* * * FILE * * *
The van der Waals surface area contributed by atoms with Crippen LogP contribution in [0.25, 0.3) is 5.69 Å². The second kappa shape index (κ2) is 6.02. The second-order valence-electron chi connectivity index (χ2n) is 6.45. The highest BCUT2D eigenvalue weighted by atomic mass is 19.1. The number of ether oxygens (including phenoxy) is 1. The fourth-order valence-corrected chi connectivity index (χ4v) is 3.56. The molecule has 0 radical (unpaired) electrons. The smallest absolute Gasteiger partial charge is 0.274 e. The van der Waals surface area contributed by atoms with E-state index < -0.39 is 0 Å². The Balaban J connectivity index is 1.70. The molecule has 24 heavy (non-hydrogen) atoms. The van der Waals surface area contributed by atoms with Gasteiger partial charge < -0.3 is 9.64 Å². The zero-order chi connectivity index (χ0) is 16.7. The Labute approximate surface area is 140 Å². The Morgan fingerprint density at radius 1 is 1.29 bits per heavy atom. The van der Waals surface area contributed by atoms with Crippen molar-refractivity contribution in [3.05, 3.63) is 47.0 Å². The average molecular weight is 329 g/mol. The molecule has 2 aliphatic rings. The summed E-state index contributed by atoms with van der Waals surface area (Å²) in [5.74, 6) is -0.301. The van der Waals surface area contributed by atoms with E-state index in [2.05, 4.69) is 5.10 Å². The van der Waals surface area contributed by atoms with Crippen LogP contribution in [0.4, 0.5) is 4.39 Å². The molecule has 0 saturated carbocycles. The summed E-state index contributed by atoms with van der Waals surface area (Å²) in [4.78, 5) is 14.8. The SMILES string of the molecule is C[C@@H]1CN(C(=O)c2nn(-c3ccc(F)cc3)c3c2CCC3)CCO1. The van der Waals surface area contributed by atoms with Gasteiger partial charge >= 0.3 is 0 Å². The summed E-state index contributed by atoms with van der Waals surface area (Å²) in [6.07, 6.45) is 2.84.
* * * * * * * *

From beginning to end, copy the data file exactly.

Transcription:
The van der Waals surface area contributed by atoms with Crippen LogP contribution in [0.25, 0.3) is 5.69 Å². The second kappa shape index (κ2) is 6.02. The second-order valence-electron chi connectivity index (χ2n) is 6.45. The highest BCUT2D eigenvalue weighted by atomic mass is 19.1. The number of ether oxygens (including phenoxy) is 1. The fourth-order valence-corrected chi connectivity index (χ4v) is 3.56. The molecule has 0 radical (unpaired) electrons. The smallest absolute Gasteiger partial charge is 0.274 e. The van der Waals surface area contributed by atoms with E-state index < -0.39 is 0 Å². The Balaban J connectivity index is 1.70. The molecule has 24 heavy (non-hydrogen) atoms. The van der Waals surface area contributed by atoms with Gasteiger partial charge < -0.3 is 9.64 Å². The zero-order chi connectivity index (χ0) is 16.7. The Labute approximate surface area is 140 Å². The Morgan fingerprint density at radius 1 is 1.29 bits per heavy atom. The van der Waals surface area contributed by atoms with Crippen molar-refractivity contribution in [3.05, 3.63) is 47.0 Å². The average molecular weight is 329 g/mol. The molecule has 2 aliphatic rings. The summed E-state index contributed by atoms with van der Waals surface area (Å²) in [5.74, 6) is -0.301. The van der Waals surface area contributed by atoms with E-state index in [2.05, 4.69) is 5.10 Å². The van der Waals surface area contributed by atoms with Crippen LogP contribution in [0.4, 0.5) is 4.39 Å². The molecule has 0 saturated carbocycles. The summed E-state index contributed by atoms with van der Waals surface area (Å²) in [4.78, 5) is 14.8. The SMILES string of the molecule is C[C@@H]1CN(C(=O)c2nn(-c3ccc(F)cc3)c3c2CCC3)CCO1. The van der Waals surface area contributed by atoms with Gasteiger partial charge >= 0.3 is 0 Å². The summed E-state index contributed by atoms with van der Waals surface area (Å²) in [6.07, 6.45) is 2.84.